Scientists speculate that dark energy has been detected. The consequences for this could be huge, Dr. Sunny Vagnozzii, a lead researcher at the University of Cambridge, told Interesting Engineering.
“Direct detection of dark energy will have a huge impact on science, especially its non-gravitational interactions,” he said.
In a paper published in the journal Physical Review D on September 15, Vagnozzi and a team of researchers from the University of Cambridge described in detail how the unexplained results of the XENON1T experiment (xenon half-life) could be caused by the capture of dark energy.
Detecting dark energy
See also: What is dark matter and dark energy?
Last year, the XENON1T experiment, conducted deep underground, announced an unexpected discovery. To explain this anomaly, researchers at the University of Cambridge have developed a physical model that aims to determine whether a signal is generated from dark energy. We are talking about a hypothetical force that is believed to accelerate the expansion of the universe and thus oppose dark matter.
The researchers say their new work is an important step towards the direct detection of dark energy. Thanks to this model, researchers believe that the signal can be generated from dark energy particles generated in a region of the sun known for its strong magnetic fields.
The next step will be the next experiments, which will confirm their findings.
“Confirmation of dark energy still requires experiments to prove its authenticity. We need it to believe our own eyes. For example, I can say that if we detect this phenomenon in a laboratory and it is really dark energy, then we should see such a handwriting cosmologist “In observations as well, especially in a large-scale structure,” Vagnozzi said.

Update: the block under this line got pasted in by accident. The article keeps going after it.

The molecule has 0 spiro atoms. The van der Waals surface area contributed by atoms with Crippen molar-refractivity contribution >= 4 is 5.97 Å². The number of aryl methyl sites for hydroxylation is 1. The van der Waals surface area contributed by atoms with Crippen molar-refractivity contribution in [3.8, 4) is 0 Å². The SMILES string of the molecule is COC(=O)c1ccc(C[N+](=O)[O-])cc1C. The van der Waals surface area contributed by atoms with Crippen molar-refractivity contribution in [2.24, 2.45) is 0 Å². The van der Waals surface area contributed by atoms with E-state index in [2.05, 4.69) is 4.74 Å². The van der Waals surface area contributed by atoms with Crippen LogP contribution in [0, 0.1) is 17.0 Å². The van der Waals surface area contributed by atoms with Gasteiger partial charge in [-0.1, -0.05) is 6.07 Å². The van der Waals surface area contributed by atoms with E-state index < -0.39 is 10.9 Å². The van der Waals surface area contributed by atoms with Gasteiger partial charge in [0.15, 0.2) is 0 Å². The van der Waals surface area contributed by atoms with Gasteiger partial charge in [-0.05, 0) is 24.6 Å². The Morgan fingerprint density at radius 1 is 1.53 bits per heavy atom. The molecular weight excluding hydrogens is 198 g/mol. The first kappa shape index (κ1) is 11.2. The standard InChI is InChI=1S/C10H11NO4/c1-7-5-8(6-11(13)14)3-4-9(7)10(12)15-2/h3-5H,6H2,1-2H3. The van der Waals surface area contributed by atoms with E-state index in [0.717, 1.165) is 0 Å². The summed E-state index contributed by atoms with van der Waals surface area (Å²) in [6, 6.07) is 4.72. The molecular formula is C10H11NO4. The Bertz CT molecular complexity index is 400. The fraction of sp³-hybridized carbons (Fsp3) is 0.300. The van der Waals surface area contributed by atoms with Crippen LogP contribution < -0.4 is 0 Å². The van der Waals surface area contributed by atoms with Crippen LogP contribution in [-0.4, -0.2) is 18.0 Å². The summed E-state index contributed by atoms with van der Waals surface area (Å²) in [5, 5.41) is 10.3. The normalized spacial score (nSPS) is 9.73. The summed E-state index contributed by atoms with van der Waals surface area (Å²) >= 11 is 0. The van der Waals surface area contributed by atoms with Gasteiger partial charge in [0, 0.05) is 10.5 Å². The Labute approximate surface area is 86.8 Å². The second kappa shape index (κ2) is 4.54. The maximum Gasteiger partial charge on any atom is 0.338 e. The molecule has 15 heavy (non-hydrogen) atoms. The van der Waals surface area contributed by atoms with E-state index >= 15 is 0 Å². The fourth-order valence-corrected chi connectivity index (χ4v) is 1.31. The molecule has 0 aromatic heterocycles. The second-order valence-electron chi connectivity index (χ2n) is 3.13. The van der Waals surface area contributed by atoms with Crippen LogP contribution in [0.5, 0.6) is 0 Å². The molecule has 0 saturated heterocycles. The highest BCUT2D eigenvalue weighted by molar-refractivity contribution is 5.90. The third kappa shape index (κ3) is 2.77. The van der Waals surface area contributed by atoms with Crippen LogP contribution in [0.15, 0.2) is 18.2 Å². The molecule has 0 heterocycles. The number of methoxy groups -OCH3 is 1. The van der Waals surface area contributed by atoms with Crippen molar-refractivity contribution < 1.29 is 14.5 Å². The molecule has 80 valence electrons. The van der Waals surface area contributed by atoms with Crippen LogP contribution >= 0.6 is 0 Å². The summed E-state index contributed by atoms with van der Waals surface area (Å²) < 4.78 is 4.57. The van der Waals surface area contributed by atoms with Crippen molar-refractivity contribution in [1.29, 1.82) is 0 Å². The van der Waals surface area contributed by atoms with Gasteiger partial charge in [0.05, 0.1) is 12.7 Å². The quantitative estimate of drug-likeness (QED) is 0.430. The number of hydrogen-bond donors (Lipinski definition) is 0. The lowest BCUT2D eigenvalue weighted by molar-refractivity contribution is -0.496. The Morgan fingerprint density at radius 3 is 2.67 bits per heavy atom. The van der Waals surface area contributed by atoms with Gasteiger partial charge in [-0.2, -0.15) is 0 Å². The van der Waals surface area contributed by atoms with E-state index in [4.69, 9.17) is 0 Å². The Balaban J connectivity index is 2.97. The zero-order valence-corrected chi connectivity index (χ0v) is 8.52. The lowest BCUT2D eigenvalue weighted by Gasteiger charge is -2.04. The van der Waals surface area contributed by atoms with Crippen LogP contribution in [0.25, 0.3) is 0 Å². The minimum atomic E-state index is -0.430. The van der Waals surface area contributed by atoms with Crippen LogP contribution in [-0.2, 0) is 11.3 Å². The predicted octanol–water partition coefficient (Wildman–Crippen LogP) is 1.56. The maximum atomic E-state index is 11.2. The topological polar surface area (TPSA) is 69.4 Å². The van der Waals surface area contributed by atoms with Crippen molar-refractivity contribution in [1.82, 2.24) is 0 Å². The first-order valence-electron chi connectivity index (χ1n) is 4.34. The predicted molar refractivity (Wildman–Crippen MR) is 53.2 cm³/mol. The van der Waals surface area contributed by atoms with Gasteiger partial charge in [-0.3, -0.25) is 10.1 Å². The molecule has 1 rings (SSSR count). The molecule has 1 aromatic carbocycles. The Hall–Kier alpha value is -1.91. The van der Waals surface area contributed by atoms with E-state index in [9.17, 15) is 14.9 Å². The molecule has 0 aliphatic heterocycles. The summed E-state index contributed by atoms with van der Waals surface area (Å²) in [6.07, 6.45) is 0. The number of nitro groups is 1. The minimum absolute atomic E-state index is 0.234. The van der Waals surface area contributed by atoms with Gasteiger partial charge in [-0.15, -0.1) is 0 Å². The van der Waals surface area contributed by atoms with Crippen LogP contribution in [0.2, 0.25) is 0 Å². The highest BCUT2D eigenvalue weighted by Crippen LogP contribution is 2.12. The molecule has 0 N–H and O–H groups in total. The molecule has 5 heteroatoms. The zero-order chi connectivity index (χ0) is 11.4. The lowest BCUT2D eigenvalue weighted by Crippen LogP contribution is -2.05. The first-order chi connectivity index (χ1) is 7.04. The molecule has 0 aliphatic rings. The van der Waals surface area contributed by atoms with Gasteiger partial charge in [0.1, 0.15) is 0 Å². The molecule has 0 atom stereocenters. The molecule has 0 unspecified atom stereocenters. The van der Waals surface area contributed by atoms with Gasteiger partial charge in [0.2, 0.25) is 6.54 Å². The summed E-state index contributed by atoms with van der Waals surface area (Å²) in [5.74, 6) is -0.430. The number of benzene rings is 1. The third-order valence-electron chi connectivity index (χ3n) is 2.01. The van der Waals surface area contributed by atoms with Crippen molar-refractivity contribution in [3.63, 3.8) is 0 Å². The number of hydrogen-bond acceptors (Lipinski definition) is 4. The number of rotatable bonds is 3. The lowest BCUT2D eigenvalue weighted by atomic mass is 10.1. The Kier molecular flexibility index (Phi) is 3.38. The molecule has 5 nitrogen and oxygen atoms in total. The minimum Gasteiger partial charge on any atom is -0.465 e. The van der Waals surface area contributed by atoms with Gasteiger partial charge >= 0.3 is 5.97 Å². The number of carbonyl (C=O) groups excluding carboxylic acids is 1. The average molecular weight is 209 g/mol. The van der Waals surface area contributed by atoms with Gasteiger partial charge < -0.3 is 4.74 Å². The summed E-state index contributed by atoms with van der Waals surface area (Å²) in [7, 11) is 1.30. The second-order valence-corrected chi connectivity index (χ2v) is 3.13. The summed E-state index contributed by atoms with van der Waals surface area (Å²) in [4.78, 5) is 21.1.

The study of dark matter and energy
It is estimated that about 27 percent of the universe is made up of dark matter, while 68 percent is occupied by dark energy – an invisible hypothetical force that causes the universe to expand at an accelerated rate. These two forms have not been understood for years, despite experiments such as XENON1T designed to detect dark matter particles by means of an isolated liquid tank of xenon atoms.
The scientific community first discovered dark matter in the 1920s, which means that scientists had much more time to study the mysterious power of the unification of galaxies than for dark energy.
“Scientists discovered the gravitational interaction of dark matter decades ago. Now we want to take a step forward and better understand what it is, what kind of particle it is (if any), how it interacts with other kinds of matter, etc. When it comes to dark energy, this “We are relatively far behind, so the direct detection of dark energy can significantly advance science,” Vagnozzi said.
Detection of dark energy
To detect dark matter, Vagnozzi and his team built a physical model that uses a so-called screening mechanism. He does this so that the results are understandable within Einstein’s theory of gravity, which does not take into account the effects of dark energy on a small scale.
This type of screening mechanism, known as chameleon screening. Researchers suggest that the fixation of XENON1T excess energy could be explained by dark energy particles generated in the solar region. This region is called the tachocline, where magnetic fields are particularly strong.
According to researchers at the University of Cambridge, if everything goes according to plan and the excess of XENON1T is the result of really dark energy, future experiments will finally confirm this in a few years. This will be just as important as the first photo of the black hole.